To quote myself:
There are 30 seconds from ignition to apogee, gnss-sdr loses lock during motor firing (~6 seconds) assuming that is insurmountable there is a maximum of 18 seconds of valid GPS data. Assuming perfection, you could start tracking on the next subframe and have a maximum of 20 seconds of flight data, (if you miss that subframe, 15 seconds) so we're over halfway there.
The assumption, in bold, is incorrect! There is no need to wait for a valid subframe of data to resume calculating pseudoranges, rather, the only thing required is that we are locked onto the signal, ie, that our DLL and PLL are actively and correctly tracking the signals. I am still investigating, but this appears to be due to the way gnss-sdr performs the acquisition and tracking: re-acquisition occurs shortly after the noise source goes away, but tracking doesn't occur until after the next subframe is acquired. I believe this is an implicit assumption in the code which doesn't perform a tracking check until that subframe comes in but I am still investigating and will update this post when I determine the exact culprit.
Earlier this year I read the book A Software-Defined GPS and Galileo Receiver: A Single-Frequency Approach. With the book came an accompanying CD with a Matlab-based GPS receiver (GPLv2 licensed) and there are several updates available online. I was unable to run the example data provided with the book and felt gnss-sdr was a far more mature solution. I cached the code for later. After a few months it was gnawing at me that the code wasn't working and I wanted to try and get Paul's data working in another code. It took a week of evenings to get the code up and running, primarily due to Matlab language changes to legacy functions and several bugs in the code. I will document this in an upcoming post along with a link to my repository of the updated code.
It took another evening or two to get Paul's data fed in, as the data type was different (8 bit I/Q instead of 8 bit real) and there were a number of hardcoded assumptions in the code (including file seek operations and FFT bin sizes) that had to be exposed as parameters to get the data working...
...But work it did! The code tracks through the entire ascent until the nose cone jettisons to deploy drogues at apogee, and a few seconds beyond that although it becomes very noisy as the receiver suffers from multipath and the GPS constellation coming in and out of view as the cone tumbles. You will notice the signal is pretty noisy in the east and up components with up to 200 meters of error - this is due to the GPS constellation orientation (bottom right). All of the satellites are in the east quadrant and thus we get excellent resolution in the north direction but poor (ambiguous, one-sided) resolution in the east and up directions. There is a satellite to the west (PRN13) which gnss-sdr picks up. SoftGNSS will acquire it but not successfully track it - if I can get that tracking, the noise in the E/U channels will go away.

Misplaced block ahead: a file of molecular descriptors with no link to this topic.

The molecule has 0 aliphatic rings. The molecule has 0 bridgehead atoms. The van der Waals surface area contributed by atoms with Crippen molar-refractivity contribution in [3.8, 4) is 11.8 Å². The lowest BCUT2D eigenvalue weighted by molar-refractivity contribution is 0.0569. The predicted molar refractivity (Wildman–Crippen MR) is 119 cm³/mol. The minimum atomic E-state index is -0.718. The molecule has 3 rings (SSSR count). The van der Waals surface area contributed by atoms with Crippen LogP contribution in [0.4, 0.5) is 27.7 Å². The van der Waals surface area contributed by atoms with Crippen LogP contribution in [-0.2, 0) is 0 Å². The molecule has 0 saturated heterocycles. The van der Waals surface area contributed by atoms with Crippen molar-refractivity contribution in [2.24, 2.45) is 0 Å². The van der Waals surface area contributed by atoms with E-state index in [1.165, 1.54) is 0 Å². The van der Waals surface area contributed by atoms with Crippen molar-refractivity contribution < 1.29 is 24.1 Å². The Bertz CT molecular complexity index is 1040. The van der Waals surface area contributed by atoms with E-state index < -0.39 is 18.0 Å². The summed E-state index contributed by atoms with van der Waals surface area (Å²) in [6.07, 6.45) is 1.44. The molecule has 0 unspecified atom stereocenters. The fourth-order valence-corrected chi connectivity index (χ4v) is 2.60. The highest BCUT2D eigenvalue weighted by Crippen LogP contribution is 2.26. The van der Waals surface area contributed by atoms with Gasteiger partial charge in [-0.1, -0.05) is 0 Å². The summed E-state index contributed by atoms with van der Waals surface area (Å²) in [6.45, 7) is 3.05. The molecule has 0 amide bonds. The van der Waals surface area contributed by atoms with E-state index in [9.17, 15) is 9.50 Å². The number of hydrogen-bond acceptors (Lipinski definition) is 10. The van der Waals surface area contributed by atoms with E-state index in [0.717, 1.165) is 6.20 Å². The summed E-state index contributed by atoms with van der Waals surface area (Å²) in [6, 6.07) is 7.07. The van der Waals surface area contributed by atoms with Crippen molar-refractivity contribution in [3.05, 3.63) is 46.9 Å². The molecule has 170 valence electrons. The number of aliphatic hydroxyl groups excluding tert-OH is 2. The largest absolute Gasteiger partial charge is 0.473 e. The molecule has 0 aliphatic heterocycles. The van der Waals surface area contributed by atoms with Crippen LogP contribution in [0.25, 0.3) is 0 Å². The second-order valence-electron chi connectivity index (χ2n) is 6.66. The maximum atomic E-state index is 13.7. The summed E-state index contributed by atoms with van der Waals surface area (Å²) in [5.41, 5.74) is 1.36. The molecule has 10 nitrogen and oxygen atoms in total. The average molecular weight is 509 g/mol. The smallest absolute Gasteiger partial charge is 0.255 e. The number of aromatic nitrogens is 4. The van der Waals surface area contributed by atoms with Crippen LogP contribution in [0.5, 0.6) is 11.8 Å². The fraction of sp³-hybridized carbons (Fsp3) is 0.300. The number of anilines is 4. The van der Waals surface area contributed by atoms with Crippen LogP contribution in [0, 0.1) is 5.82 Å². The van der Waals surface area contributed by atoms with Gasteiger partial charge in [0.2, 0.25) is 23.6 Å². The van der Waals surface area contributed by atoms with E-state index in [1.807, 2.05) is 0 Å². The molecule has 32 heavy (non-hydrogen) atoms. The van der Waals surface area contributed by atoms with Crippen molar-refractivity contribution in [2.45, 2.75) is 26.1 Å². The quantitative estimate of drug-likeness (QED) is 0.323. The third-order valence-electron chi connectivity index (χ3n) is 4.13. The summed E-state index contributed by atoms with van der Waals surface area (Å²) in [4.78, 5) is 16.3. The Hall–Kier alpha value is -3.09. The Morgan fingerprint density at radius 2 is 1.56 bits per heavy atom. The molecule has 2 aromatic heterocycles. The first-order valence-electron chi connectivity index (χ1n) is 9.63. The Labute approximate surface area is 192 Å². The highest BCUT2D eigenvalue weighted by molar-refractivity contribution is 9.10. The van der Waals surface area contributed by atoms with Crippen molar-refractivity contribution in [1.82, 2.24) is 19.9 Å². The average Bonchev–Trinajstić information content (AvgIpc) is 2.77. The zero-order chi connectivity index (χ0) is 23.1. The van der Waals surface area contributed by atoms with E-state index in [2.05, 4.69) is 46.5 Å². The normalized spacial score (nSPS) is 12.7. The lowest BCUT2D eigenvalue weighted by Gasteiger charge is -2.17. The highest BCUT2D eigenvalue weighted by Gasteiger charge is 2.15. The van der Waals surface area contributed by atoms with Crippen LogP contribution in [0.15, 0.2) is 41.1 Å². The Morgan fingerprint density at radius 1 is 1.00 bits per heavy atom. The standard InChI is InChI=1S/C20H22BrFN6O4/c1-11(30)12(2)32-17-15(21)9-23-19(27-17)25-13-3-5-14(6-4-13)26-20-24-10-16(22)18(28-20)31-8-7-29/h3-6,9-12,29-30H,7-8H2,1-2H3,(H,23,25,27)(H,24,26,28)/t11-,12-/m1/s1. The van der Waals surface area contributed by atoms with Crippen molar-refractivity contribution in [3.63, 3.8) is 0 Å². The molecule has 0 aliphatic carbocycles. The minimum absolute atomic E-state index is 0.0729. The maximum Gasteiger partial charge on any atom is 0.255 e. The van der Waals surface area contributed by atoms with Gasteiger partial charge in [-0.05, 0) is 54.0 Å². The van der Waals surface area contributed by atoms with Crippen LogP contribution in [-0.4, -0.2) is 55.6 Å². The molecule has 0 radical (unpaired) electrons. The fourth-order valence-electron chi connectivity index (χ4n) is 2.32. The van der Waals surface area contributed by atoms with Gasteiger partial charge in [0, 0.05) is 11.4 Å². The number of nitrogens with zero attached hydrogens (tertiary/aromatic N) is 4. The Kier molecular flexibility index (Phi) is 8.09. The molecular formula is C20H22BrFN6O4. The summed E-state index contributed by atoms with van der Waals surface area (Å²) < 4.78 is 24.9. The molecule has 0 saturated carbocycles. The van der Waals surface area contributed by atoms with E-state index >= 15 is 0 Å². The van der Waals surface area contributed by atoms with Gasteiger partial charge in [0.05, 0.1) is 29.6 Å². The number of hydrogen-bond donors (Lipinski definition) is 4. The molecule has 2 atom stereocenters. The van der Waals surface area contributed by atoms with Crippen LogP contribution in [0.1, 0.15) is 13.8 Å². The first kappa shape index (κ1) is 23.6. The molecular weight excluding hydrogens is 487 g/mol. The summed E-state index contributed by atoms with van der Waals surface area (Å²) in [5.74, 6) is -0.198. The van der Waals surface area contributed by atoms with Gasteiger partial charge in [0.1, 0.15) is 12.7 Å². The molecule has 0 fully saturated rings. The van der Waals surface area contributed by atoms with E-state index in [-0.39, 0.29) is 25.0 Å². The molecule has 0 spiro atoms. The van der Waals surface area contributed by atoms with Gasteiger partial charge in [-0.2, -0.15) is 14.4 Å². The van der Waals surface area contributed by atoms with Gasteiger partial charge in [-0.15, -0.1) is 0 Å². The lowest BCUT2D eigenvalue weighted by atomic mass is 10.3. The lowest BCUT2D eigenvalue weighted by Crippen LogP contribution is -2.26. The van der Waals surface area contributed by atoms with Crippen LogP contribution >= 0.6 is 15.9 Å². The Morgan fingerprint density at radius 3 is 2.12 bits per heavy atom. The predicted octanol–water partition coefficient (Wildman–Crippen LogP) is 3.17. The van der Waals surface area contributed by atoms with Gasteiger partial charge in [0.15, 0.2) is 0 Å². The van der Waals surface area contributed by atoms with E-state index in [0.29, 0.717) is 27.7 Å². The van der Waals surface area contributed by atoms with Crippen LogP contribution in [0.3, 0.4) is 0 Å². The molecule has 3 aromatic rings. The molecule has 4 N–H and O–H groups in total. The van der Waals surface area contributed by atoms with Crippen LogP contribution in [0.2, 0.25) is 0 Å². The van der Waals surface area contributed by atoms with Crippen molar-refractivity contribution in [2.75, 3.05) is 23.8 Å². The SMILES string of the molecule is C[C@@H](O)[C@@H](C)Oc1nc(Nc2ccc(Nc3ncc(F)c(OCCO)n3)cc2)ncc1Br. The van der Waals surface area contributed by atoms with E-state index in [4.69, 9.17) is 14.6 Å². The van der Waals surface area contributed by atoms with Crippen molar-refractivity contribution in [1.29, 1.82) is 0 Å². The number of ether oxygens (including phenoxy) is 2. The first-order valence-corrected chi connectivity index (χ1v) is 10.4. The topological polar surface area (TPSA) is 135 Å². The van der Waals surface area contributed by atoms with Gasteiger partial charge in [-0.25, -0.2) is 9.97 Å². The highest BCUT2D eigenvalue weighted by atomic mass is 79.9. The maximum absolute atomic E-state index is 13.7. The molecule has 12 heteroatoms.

Coplotted with the GNSS-SDR data and the Big Red Bee GPS tracker, things fit nicely.
The BRB, gnss-sdr and SoftGNSS all agree on the location of the launch site. gnss-sdr (yellow) loses it at ignition but reacquires near apogee. SoftGNSS tracks all the way past apogee into reentry when the nose cone is swinging under drogue and the BRB reacquires satellites all the way to the ground. Between SoftGNSS and the BRB tracker we have end-to-end GPS coverage for the flight, with gnss-sdr confirmation at liftoff and apogee. The max speed according to SoftGNSS (with generous filtering) is 350 m/s... right about Mach 1. Still below the CoCOM limit for velocity, but as we see the COTS GPS solution loses lock where we are able to tease out a PVT solution.
So why did this work where gnss-sdr failed? Basically, the naivete of the SoftGNSS program design alowed it happen. SoftGNSS only acquires satellites at the start of file (plus specified offset). It then processes the data, tracking the signals with DLL/PLL for the duration of the file. Once all the file is processed it looks for the first subframe and decodes the next 30 seconds of transmission (five subframes at 6 seconds/subframe) to propagate the ephemeris for each satellite. It then takes the timing information from signal that was tracked to calculate pseudoranges. So long as the DLL/PLL retains a lock we get valid pseudoranges and there's no signal saying "We lost lock, stop calculating pseudoranges." More or less. The figure below shows tracking for PRN22. On the bottom left you see the filtered PLL discriminator which stays tight until liftoff where there's notable jump due to doppler (and likely RTLSDR cystal drift due to acceleration).
Action Item List
- Update post on cause of gnss-sdr delay in tracking after losing acquisition
- Post on SoftGNSS with links to my github repo